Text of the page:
As much as I love my mother-in-law, there is one thing I can never forgive her for: the way she roasts beef. She has the ability to reduce the finest cut to a hybrid of shoe leather and charcoal because she is from the generation that cooked the hell out of everything to get rid of food poisoning bugs.
So, my lovely mother-in-law’s four-hour incineration is a lesson in how NOT to cook perfect roast beef. But what’s the best?
I’ve tried several methods, including bunging the joint into a hot oven for one hour to (literally) camping in my kitchen to keep an eye on a low-roast roast (at 60C) for 24 hours.
But the method here is the best – although it’s not actually a roast!! Unfortunately, you’ll need a Sous Vide, so please flick channels if you don’t have one. But if you’re as dedicated to perfect meat as I am, put one on your Christmas list.
The cut I’ve used is wing rib – the joint from which sirloin steak is cut – but you could also use forerib or rib-eye.
1 wing rib of beef, weighing around 1kg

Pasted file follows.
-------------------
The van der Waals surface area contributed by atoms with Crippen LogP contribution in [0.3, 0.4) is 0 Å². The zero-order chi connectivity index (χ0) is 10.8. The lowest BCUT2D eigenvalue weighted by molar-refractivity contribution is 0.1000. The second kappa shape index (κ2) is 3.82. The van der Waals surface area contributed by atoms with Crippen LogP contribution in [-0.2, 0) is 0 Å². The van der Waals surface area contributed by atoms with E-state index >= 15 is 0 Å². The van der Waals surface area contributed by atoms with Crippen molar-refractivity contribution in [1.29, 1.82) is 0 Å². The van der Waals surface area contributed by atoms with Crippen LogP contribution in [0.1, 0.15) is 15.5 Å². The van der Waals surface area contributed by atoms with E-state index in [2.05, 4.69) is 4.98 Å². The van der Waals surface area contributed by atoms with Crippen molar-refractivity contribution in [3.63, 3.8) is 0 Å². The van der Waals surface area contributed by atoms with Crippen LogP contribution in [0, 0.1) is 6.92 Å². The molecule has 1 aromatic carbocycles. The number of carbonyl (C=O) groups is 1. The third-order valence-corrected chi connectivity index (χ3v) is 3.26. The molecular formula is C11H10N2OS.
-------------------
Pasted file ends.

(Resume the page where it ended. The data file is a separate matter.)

2 tbsp sunflower or vegetable oil
Salt and freshly ground black pepper
1. Put the beef in a Sous Vide vacuum pouch and seal. Set the water bath to 52C, then put the pouch into the water and leave for 4-5 hours.
2. Remove from the beef from the Sous Vide pouch then, using a very sharp knife, cut the meat from the bone. Slice the beef horizontally through the middle into two thick steaks. Oil the steaks and season with salt (but not pepper yet or it will burn).
3. Heat a large frying pan until smoking hot and fry the steaks for 30-45 secs on each side, to create a Maillard Reaction (when the exterior of the meat browns to form a crust). Cut into thick slices across the grain.
4. Unfortunately, this method doesn’t create too many juices to make a gravy, so you can make one separately with a good quality stock, red wine, mustard and dried thyme, along with the juices from the Sous Vide pouch,.
4. Serve with roast potatoes, roast carrots, cauliflower cheese and Yorkshire Puds.